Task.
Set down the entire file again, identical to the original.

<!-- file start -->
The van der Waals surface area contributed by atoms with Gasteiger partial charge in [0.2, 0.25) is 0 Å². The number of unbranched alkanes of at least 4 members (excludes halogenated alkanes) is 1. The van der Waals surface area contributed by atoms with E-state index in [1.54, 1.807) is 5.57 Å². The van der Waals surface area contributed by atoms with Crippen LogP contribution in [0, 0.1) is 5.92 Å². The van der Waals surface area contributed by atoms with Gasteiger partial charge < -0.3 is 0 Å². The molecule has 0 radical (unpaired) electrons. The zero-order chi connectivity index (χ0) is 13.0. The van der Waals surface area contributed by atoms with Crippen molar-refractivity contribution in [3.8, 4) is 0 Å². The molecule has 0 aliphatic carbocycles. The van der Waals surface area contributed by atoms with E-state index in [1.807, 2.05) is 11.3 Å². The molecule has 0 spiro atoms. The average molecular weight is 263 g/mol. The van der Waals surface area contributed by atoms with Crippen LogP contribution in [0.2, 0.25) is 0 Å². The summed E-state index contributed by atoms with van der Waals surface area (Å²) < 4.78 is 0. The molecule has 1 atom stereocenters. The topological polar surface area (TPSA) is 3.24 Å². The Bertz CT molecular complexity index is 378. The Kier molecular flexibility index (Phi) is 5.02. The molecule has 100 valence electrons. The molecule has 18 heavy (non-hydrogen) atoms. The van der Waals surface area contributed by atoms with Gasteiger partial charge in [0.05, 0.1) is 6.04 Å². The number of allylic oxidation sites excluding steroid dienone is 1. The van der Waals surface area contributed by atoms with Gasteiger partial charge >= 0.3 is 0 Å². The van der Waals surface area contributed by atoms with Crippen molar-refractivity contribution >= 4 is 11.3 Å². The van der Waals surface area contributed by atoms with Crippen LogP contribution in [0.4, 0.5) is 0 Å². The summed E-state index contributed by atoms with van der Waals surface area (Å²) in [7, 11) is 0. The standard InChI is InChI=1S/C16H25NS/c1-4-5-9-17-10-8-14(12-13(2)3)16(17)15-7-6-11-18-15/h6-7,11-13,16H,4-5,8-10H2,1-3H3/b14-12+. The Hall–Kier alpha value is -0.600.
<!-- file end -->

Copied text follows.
The van der Waals surface area contributed by atoms with Gasteiger partial charge in [0.2, 0.25) is 0 Å². The number of unbranched alkanes of at least 4 members (excludes halogenated alkanes) is 1. The van der Waals surface area contributed by atoms with E-state index in [1.54, 1.807) is 5.57 Å². The van der Waals surface area contributed by atoms with Crippen LogP contribution in [0, 0.1) is 5.92 Å². The van der Waals surface area contributed by atoms with Gasteiger partial charge < -0.3 is 0 Å². The molecule has 0 radical (unpaired) electrons. The zero-order chi connectivity index (χ0) is 13.0. The van der Waals surface area contributed by atoms with Crippen molar-refractivity contribution in [3.8, 4) is 0 Å². The molecule has 0 aliphatic carbocycles. The van der Waals surface area contributed by atoms with E-state index in [1.807, 2.05) is 11.3 Å². The molecule has 0 spiro atoms. The average molecular weight is 263 g/mol. The van der Waals surface area contributed by atoms with Crippen LogP contribution in [0.2, 0.25) is 0 Å². The summed E-state index contributed by atoms with van der Waals surface area (Å²) < 4.78 is 0. The molecule has 1 atom stereocenters. The topological polar surface area (TPSA) is 3.24 Å². The Bertz CT molecular complexity index is 378. The Kier molecular flexibility index (Phi) is 5.02. The molecule has 100 valence electrons. The molecule has 18 heavy (non-hydrogen) atoms. The van der Waals surface area contributed by atoms with Gasteiger partial charge in [0.05, 0.1) is 6.04 Å². The number of allylic oxidation sites excluding steroid dienone is 1. The van der Waals surface area contributed by atoms with Gasteiger partial charge >= 0.3 is 0 Å². The van der Waals surface area contributed by atoms with Crippen molar-refractivity contribution >= 4 is 11.3 Å². The van der Waals surface area contributed by atoms with Crippen LogP contribution in [0.4, 0.5) is 0 Å². The summed E-state index contributed by atoms with van der Waals surface area (Å²) in [7, 11) is 0. The standard InChI is InChI=1S/C16H25NS/c1-4-5-9-17-10-8-14(12-13(2)3)16(17)15-7-6-11-18-15/h6-7,11-13,16H,4-5,8-10H2,1-3H3/b14-12+. The Hall–Kier alpha value is -0.600.